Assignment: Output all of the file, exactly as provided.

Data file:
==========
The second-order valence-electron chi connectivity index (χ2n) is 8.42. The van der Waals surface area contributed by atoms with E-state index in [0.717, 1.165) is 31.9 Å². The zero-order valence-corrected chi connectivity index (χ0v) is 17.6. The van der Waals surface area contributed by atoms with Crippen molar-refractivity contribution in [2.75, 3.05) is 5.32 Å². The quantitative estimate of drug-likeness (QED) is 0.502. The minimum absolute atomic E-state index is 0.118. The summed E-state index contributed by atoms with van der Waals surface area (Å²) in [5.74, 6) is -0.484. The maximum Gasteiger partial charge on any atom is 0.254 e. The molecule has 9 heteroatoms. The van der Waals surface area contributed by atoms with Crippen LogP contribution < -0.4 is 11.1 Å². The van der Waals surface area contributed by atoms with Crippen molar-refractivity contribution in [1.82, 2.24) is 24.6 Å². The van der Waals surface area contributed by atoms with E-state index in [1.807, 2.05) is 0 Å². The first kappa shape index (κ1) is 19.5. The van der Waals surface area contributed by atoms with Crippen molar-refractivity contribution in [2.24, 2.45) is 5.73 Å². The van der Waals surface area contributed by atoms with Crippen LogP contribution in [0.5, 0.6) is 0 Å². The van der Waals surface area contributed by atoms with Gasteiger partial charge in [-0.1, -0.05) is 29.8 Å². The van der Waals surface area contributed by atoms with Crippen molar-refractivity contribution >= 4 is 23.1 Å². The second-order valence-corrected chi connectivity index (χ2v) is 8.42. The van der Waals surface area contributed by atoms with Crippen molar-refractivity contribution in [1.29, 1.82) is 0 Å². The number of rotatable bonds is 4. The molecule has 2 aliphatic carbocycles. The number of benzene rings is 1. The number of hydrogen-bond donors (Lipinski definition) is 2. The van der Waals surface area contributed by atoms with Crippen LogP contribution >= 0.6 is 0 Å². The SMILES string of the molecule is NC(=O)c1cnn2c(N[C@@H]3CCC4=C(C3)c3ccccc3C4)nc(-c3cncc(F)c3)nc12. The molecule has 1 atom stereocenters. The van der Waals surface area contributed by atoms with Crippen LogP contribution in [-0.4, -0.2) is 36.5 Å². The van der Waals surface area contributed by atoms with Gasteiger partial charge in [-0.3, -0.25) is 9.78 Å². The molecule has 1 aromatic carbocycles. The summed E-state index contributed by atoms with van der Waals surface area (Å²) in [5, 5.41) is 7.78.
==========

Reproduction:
The second-order valence-electron chi connectivity index (χ2n) is 8.42. The van der Waals surface area contributed by atoms with E-state index in [0.717, 1.165) is 31.9 Å². The zero-order valence-corrected chi connectivity index (χ0v) is 17.6. The van der Waals surface area contributed by atoms with Crippen molar-refractivity contribution in [2.75, 3.05) is 5.32 Å². The quantitative estimate of drug-likeness (QED) is 0.502. The minimum absolute atomic E-state index is 0.118. The summed E-state index contributed by atoms with van der Waals surface area (Å²) in [5.74, 6) is -0.484. The maximum Gasteiger partial charge on any atom is 0.254 e. The molecule has 9 heteroatoms. The van der Waals surface area contributed by atoms with Crippen LogP contribution < -0.4 is 11.1 Å². The van der Waals surface area contributed by atoms with Crippen molar-refractivity contribution in [1.82, 2.24) is 24.6 Å². The van der Waals surface area contributed by atoms with E-state index in [1.807, 2.05) is 0 Å². The first kappa shape index (κ1) is 19.5. The van der Waals surface area contributed by atoms with Crippen molar-refractivity contribution in [2.24, 2.45) is 5.73 Å². The van der Waals surface area contributed by atoms with Crippen LogP contribution in [0.5, 0.6) is 0 Å². The van der Waals surface area contributed by atoms with Gasteiger partial charge in [-0.1, -0.05) is 29.8 Å². The van der Waals surface area contributed by atoms with Crippen molar-refractivity contribution >= 4 is 23.1 Å². The second-order valence-corrected chi connectivity index (χ2v) is 8.42. The van der Waals surface area contributed by atoms with Crippen molar-refractivity contribution in [1.29, 1.82) is 0 Å². The number of rotatable bonds is 4. The molecule has 2 aliphatic carbocycles. The number of benzene rings is 1. The number of hydrogen-bond donors (Lipinski definition) is 2. The van der Waals surface area contributed by atoms with Crippen LogP contribution >= 0.6 is 0 Å². The SMILES string of the molecule is NC(=O)c1cnn2c(N[C@@H]3CCC4=C(C3)c3ccccc3C4)nc(-c3cncc(F)c3)nc12. The molecule has 1 atom stereocenters. The van der Waals surface area contributed by atoms with Crippen LogP contribution in [-0.4, -0.2) is 36.5 Å². The van der Waals surface area contributed by atoms with Gasteiger partial charge in [-0.3, -0.25) is 9.78 Å². The molecule has 1 aromatic carbocycles. The summed E-state index contributed by atoms with van der Waals surface area (Å²) in [5, 5.41) is 7.78.